The programme called for standstill on tariff and non-tariff barriers, elimination by Dec 31, 1965 of QRs, reduction or elimination of tariff barriers to semi-processed and processed products of atleast 50 percent over 1963-66, progressive reduction of internal fiscal charges and revenue duties, duty free entry for tropical products and elimination of tariffs on primary products, reporting procedures on continued barriers, and adoption of other 'appropriate measures' to enable diversification of Third World economies.
The EEC, not a party to this, endorsed 'in principle' the general objectives but complained that these were only removal of barriers that would not suffice, and that what was needed was 'positive measures' for rapid increase in export earnings of the Third World, including measures to increase exports at 'remunerative, equitable and stable prices'.
The understanding of 1963 involved reservations by the USA about its congressional requirements that tariff reductions should be phased out over a five-year period, and Austrian and Japanese reservations of inability to meet Dec 1965 deadline on QRs 'on a few products'. There was also talk by all of some of the problems being addressed in the GATT Kennedy round of MTNs.
Nothing was done on most of the promises, except for some reduction or elimination of duties on raw materials that only helped strengthen uneconomic processing sectors and protect them. The last objective of the EEC, of 'remunerative, equitable and stable prices' for Third World exports of commodities, was put into UNCTAD's unanimously adopted Integrated Programme for Commodities, but many of same EEC members inside UNCTAD on individual commodity negotiations object to efforts that they complain would 'interfere with market forces'.
Dissatisfied with the outcome of the 1963 declaration, Third World countries pushed ahead and created UNCTAD, while continuing pressures inside GATT.
Thereafter the General Agreement was amended to incorporate from 1965, Part IV of GATT on 'Trade and Development' containing special provisions for Third World countries.
Though the industrialised countries look upon them as 'enabling' provisions for 'autonomous actions' by them, the GATT article XXXVII in that part has some legally binding 'commitments' as part of the General Agreement.
These are specific commitments on reduction and elimination of discriminatory barriers. standstill on customs duties or nontariff barriers, refraining from new fiscal measures that hamper growth of consumption of primary products, and high priority to their adjustment and reduction in revision of fiscal measures.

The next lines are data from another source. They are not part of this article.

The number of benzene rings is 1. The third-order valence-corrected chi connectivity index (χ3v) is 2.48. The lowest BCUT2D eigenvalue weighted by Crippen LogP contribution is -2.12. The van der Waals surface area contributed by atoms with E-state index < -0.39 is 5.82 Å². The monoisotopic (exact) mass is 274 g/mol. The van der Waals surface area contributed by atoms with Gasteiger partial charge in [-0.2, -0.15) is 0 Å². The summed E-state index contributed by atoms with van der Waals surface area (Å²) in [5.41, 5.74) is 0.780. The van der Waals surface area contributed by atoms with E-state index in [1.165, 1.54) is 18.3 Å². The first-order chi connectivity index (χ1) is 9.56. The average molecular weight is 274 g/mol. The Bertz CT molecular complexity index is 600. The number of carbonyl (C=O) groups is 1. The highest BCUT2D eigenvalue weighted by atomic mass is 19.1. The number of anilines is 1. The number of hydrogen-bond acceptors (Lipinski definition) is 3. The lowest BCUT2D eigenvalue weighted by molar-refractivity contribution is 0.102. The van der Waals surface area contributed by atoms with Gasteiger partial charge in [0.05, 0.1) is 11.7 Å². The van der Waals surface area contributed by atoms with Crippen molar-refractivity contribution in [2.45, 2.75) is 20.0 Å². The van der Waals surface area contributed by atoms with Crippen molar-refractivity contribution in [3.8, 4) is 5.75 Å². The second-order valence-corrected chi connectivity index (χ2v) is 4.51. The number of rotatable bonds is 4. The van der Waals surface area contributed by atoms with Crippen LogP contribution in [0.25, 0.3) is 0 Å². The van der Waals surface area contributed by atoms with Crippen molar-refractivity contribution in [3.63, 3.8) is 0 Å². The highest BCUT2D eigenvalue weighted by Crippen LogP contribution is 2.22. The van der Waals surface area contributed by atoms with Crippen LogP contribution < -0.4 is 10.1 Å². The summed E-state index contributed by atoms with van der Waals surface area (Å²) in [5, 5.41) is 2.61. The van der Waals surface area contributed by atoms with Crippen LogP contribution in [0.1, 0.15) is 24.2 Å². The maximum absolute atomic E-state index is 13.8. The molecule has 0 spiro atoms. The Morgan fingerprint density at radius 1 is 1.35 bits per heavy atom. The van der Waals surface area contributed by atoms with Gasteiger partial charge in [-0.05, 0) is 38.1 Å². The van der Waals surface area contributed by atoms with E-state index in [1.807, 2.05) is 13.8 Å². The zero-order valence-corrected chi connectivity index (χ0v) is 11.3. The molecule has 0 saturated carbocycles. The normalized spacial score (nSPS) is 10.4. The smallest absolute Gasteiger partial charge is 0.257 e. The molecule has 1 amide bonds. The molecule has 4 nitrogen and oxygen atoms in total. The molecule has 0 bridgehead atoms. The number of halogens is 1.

Also, going beyond the commitments to end illegal trade measures, are commitments of the industrialised countries that even for measures permitted by GATT, they would explore 'all possibilities of constructive remedies' if these affect the Third World Countries.
These were the GATT's golden years of postwar economic growth and prosperity of the OECD, and not only were the promises not kept, but even specific notification and consultation procedures envisaged were never obeyed.
Then came the Tokyo Ministerial meeting and its declaration. Through the MTNs launched, the Third World was promised 'additional benefits' for their international trade, 'improved access to markets' and maintaining and improving the GSP, substantial increases in their export earnings, diversification of their exports and acceleration of their rates of growth, and a multilateral safeguards system.
That was in Sep 1973. by then the Bretton Woods system had broken down, and the Ministers called for parallel efforts to shield the world economy from the shocks and imbalances and the need for 'orderly conditions' and establishment of 'durable and equitable monetary system'. Despite the Jamaica Agreement, nothing was really done, and the IMF is trying to preside over a 'non-system' even now.
The Tokyo Round ended in 1979. With some tariff benefits to the Third World because of the MFNn provision and the tariff cuts negotiated by the US-EEC-Japan among themselves. But its effects were undercut by the increasing 'voluntary restraints' and other nontariff protectionism; and all the other promises of the Tokyo declaration remained promises.
They were put high on GATT agenda and work programme, but with not much results, and next week there will be a new declaration. And if we all survive, in the next decade more declarations that the media has to report.